To achieve the foregoing objective, and in accordance with one presently preferred embodiment of the invention as broadly described herein, a novel adjustable basketball goal assembly is provided including a rigid support pole having a first end configured to supportably engage a basketball goal above a playing surface and a second opposing end adapted to mountably engage a support base. Structurally, the support base includes a receiving aperture formed at a first end of the support base, wherein the receiving aperture is adapted to receive and maintain the opposing second end of the support pole in either a fixed or pivotal relationship. The support base further provides sufficient weight so as to support the pole and a goal support assembly in a general upright position over a playing surface. In addition, one or more brace supports may be adapted to provide a structural connection between the base and the pole so as to assist in providing structural support to retain the pole and the attached goal support assembly in a generally upright configuration for game play.

In one presently preferred embodiment, the goal support assembly may include a backboard, a rim, a net, and upper and/or lower engagement arms pivotally connected between the backboard and the first end of the support pole. As contemplated herein, a quick-release, self-adjusting latch mechanisms may be operably disposed in relation to the upper and/or lower engagement arms of the goal support assembly such that selective manipulation of the adjustable latch mechanism results in a corresponding adjustment in the height of the goal support assembly above the playing surface, wherein any adjustment in the height of the goal support assembly above the playing surface directly corresponds to a different deformation. Specifically, the configuration of the goal support assembly allows the backboard, rim, and net of the goal support assembly to be adjusted to differing selective heights while remaining horizontally disposed in relation to the playing surface.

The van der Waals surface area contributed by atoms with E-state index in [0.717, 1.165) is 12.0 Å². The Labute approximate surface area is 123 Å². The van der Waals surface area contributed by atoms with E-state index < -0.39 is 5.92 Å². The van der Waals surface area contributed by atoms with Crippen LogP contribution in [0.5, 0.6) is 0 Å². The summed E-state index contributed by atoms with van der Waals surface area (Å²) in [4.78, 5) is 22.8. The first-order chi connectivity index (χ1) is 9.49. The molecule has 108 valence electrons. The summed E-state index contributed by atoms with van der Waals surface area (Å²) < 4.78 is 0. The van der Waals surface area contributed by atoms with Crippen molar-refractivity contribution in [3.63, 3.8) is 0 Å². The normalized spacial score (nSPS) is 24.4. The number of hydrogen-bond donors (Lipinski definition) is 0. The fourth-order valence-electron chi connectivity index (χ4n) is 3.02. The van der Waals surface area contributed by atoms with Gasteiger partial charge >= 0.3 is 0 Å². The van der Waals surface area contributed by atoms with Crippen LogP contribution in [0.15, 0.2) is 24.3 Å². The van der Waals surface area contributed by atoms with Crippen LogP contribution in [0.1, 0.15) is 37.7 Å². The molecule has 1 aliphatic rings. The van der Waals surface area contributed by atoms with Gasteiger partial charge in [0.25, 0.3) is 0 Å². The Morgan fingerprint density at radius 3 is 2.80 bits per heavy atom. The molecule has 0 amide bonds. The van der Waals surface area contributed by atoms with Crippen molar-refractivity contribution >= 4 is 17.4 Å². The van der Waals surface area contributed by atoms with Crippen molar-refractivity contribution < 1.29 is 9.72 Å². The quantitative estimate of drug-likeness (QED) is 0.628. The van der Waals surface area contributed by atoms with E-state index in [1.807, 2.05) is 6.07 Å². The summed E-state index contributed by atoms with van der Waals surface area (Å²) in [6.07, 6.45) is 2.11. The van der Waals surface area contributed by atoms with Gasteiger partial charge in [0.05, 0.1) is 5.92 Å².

An extension arm is preferably disposed between the goal support structure and the support pole. In one presently preferred embodiment, the extension arm is pivotally attached at a first end to an upper and/or lower engagement arm(s) of the goal support structure and extends substantially downwardly therefrom along a back side of the support pole. A second opposing end of the extension arm is engageably disposed in relation to a track having a series of slots. Preferably, the track is rigidly attached at a point along the length of the back side of the support pole. Structurally, the second opposing end of the extension arm comprises a locking key configured to independently engage the series of slots formed in the track so as to provide a locking engagement therebetween. Preferably, the key extends from a latch affixed to the second end of the extension arm such that the key selectively engages a pair of corresponding slots of the series of spaced-apart slots formed in the track rigidly attached along the back side of the support pole. The slots provide a series of discreet settings for adjusting the height of the basketball goal above the playing surface. A user can therefore determine the selected height of the basketball goal by simply checking to see which slot engageably retains the key in locking relationship.